After Philadelphia looked so dominant in the NFC championship game against Minnesota while the Patriots had to overcome a 10-point fourth-quarter deficit to Jacksonville in the AFC title match, it’s pretty natural to like the Eagles’ chances of pulling off the outright upset. But if we remove recency bias from the equation, this is a matchup of the greatest quarterback of all-time against a backup pivot playing for his third team in three years.

Factor in Belichick’s ability to bewilder opponents with his defensive schemes when he’s had extra time to prepare, and the -190 moneyline odds here on New England actually look like a great bargain. Even better, if you take the points with Philadelphia and bet the Patriots on the moneyline, you’ve got a good chance of winning both wagers and no possibility of losing them both.

3. Bet The Patriots On The Live Betting Odds If They Fall Behind

Be honest. Even when Jacksonville led the Patriots 20-10 in the fourth quarter of the AFC championship game, did you really believe that New England would lose?

Time after time, Brady and the Patriots get off the mat just before we’re all ready to count them out. The most memorable one, of course, is the 28-3 comeback against the Falcons in last year’s Super Bowl. But of the 221 victories in Brady’s legendary career, 42 of them have featured fourth-quarter comebacks. That’s the second-most in NFL history, behind only Peyton Manning (45).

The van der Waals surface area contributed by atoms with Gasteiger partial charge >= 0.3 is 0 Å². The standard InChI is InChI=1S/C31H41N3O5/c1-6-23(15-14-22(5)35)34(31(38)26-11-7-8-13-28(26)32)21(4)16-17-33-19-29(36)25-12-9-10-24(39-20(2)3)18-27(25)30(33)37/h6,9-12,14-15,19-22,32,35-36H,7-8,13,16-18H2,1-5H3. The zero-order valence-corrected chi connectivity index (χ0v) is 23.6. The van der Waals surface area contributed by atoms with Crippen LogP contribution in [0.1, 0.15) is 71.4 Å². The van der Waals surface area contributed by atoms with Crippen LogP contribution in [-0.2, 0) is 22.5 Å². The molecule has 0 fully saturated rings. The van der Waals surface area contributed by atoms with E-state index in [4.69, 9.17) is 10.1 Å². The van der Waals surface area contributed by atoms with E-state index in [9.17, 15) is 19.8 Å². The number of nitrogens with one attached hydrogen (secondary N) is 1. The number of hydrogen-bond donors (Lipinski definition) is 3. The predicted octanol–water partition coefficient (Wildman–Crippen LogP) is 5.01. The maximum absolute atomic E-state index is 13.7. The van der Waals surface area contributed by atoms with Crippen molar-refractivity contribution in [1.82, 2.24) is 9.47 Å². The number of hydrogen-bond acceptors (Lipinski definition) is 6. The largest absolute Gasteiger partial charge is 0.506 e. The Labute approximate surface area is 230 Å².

You don’t even need to wait until the fourth quarter when things look the bleakest. There’s a pretty good chance that the Patriots are going to trail in the Super Bowl at some point, and you might be able to get New England at better odds than before the game begins. For example, if the Pats are down a touchdown in the first half and Philadelphia has the ball, the live odds may drop the point spread on New England down under a field goal. That would be a pretty ideal time to buy in on the Pats since only one Super Bowl in history (the Giants’ 20-19 win over Buffalo in Super Bowl 25) has been decided by less than 3 points.

4. Bet Tom Brady To Win MVP

What would an article about Super Bowl betting be without any props? While you won’t find any value laying -105 odds on a 50/50 proposition like the coin toss, there is money to be made on some of the other props if you take an intelligent approach.

At the time of writing, Bovada was offering Tom Brady to win Super Bowl MVP at -125 odds (BetOnline had Brady’s MVP chances at -150, so as always, it pays to shop around for the best price.) You wouldn’t generally expect any props supporting Brady to have much value since he’s probably going to be a popular bet, but I actually believe betting Brady to win MVP is the way to go here.

Only one MVP in Super Bowl history, Chuck Howley in Super Bowl 5, has been on the losing team.